Alliance to Cure Cavernous Malformation Recognizes Stanford Health Care as a Center of Excellence
Alliance to Cure Cavernous Malformation has designated Stanford Health Care in Stanford, California a Center of Excellence in the treatment of cavernous malformations. The Stanford Health Care Neuroscience Health Center includes a comprehensive Vascular Malformations Clinic that treats intracranial and spinal vascular malformations. For more than 30 years, the clinic has treated both adult and pediatric patients.
Stanford Health Care’s Cavernous Malformation program is led by Gary Steinberg, MD, PhD, Professor of Neurosurgery, and Neil Schwartz, MD, PhD, Clinical Professor of Neurology & Neurological Sciences, along with their comprehensive, multidisciplinary team of professionals.
Stanford Health Care is now an active site for the REC-994 clinical trial, the goal of which is to determine the safety and effectiveness of a research medication in the treatment of cavernous malformations for patients who either do not wish to have surgery or are not surgical candidates. The researchers are also participating in a data collection study to better understand risks associated with familial cavernous malformations.
“The Alliance to Cure Cavernous Malformation is thrilled to welcome Stanford Health Care into our network of Centers of Excellence. Their team has demonstrated an unwavering commitment to providing expertise, multidisciplinary care, follow up and research options to patients and families affected by cavernous malformation,” said Connie Lee, Psy.D. Founder and CEO of the Alliance to Cure Cavernous Malformation. “This Center of Excellence designation is well-earned, and we congratulate Dr. Steinberg, Dr. Schwartz, and their team on this achievement.”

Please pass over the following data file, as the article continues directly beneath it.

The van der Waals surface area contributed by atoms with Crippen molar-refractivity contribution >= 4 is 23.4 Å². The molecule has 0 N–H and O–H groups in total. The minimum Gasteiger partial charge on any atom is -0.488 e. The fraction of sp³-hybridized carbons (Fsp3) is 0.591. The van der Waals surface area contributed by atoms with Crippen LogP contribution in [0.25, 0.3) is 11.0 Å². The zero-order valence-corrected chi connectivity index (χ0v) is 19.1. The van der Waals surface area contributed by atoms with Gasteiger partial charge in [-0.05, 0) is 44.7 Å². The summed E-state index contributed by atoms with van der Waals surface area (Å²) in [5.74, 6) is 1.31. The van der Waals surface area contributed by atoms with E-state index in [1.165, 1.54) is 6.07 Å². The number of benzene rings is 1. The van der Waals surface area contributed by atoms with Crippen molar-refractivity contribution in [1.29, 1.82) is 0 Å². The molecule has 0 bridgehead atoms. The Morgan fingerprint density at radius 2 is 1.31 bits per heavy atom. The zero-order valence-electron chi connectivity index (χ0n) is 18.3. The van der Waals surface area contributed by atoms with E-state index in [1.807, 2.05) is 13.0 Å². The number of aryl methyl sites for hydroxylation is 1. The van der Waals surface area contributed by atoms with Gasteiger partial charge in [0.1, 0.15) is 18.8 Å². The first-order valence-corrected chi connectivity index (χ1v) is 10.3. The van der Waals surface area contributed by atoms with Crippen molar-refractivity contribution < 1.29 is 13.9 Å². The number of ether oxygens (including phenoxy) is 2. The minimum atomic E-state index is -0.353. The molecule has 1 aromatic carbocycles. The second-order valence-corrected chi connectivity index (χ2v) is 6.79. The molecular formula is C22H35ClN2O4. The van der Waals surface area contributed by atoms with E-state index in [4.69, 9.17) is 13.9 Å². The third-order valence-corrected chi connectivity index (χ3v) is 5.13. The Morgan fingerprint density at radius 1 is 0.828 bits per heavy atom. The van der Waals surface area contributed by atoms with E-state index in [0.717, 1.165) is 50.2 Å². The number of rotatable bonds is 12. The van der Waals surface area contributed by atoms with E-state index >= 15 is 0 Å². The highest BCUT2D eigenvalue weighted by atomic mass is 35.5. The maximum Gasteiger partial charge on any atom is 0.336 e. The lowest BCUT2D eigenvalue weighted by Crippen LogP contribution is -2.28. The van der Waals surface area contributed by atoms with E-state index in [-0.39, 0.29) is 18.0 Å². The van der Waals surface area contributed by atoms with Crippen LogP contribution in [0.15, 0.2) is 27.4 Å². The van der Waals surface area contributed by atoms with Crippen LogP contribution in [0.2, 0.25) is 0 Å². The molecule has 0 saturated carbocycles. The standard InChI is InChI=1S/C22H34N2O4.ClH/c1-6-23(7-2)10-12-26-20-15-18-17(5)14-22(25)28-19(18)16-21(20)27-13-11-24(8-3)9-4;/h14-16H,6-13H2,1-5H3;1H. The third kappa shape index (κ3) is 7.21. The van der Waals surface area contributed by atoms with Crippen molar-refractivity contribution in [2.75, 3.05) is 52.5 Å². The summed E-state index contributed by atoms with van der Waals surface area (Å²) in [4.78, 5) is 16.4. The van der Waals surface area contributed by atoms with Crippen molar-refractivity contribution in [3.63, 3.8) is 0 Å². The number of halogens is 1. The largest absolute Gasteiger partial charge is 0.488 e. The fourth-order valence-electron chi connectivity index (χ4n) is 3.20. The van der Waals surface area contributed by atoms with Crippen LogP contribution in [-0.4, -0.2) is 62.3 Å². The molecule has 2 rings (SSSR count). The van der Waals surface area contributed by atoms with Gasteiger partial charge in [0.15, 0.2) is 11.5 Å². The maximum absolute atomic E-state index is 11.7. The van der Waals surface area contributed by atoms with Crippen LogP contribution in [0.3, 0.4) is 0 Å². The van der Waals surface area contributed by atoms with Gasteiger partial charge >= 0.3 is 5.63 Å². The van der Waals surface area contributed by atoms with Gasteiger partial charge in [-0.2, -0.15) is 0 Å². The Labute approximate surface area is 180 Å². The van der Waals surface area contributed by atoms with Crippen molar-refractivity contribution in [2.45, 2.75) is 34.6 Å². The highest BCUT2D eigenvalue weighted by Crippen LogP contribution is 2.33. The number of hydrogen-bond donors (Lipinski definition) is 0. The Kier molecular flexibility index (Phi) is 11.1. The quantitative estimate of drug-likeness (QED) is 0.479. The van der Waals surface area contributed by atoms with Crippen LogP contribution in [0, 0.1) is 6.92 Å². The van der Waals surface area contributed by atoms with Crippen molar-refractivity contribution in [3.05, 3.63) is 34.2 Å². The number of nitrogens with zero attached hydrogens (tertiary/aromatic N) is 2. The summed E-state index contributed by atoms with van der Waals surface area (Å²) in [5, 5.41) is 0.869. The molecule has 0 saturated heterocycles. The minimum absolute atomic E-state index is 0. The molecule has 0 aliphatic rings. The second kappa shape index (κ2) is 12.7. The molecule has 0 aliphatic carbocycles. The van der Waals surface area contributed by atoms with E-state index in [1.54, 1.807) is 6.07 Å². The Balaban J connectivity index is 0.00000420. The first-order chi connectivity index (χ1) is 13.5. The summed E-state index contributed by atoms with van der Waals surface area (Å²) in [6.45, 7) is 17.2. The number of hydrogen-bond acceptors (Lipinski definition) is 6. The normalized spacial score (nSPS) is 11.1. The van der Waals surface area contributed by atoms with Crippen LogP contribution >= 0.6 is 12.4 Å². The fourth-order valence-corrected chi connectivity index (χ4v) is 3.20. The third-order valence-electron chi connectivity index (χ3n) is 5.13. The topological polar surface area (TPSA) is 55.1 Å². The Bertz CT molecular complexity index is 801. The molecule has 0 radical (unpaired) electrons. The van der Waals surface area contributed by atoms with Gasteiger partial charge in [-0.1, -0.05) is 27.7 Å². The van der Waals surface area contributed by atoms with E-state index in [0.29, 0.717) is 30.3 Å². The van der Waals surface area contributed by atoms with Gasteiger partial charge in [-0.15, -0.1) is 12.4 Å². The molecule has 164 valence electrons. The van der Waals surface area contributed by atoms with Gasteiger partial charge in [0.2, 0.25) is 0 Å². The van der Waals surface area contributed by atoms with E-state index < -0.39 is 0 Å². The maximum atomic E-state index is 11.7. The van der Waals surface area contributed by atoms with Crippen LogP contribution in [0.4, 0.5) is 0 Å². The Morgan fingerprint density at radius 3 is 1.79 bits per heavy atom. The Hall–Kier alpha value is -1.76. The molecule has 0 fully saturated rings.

A cavernous malformation, sometimes referred to as a cerebral cavernous malformation, angioma, cavernous angioma, “cav mal”, or cavernoma, is a raspberry-shaped collection of abnormal blood vessels with thin, leaky walls, most often found in the brain and spinal cord. Cavernous malformations can grow at any time, including during childhood, though they are most likely to become symptomatic when a patient is between the ages 20-40 years old.
The Alliance to Cure Cavernous Malformation is a patient/family advocacy organization dedicated to informing, supporting and educating those impacted by cavernous malformations that drives research for better treatments and a cure. To achieve recognition as a Center of Excellence, hospitals are required to meet or exceed the rigorous clinical care consensus guidelines that were developed and are maintained by the Alliance to Cure Cavernous Malformation Scientific Advisory Board. These include, but are not limited to:
- Designating a multidisciplinary board of clinical specialists, including cerebrovascular neurosurgeons; vascular, epilepsy, and pediatric neurologists; neuroradiologists; and geneticists who all collaborate in the diagnosis and management of patients with cavernous malformations.
- Having at least two additional specialty physicians with cavernous malformation expertise in any of the following disciplines: pediatric neurology, pediatric neurosurgery, dermatology, or neuro-ophthalmology.
- Maintaining an active clinical research program with a history of publications that may include natural history studies, comparative treatment outcomes research, genetics/genomics research, and/or clinical drug trials. The Center of Excellence must have one active IRB-approved cavernous malformation research project.
- Hosting at least one Grand Rounds per year.
- Organizing at least one Patient Education event annually either independently or in collaboration with Alliance to Cure Cavernous Malformation. The event may be on-site, or in the community.
- Serving as a demonstration site for new centers applying to become Alliance to Cure Cavernous Malformation Clinical Centers.
- Treating at least 50 cavernous malformation patients per year.
More information is available on our website at CCM Centers of Excellence Criteria and Application-Alliance to Cure Cavernous Malformation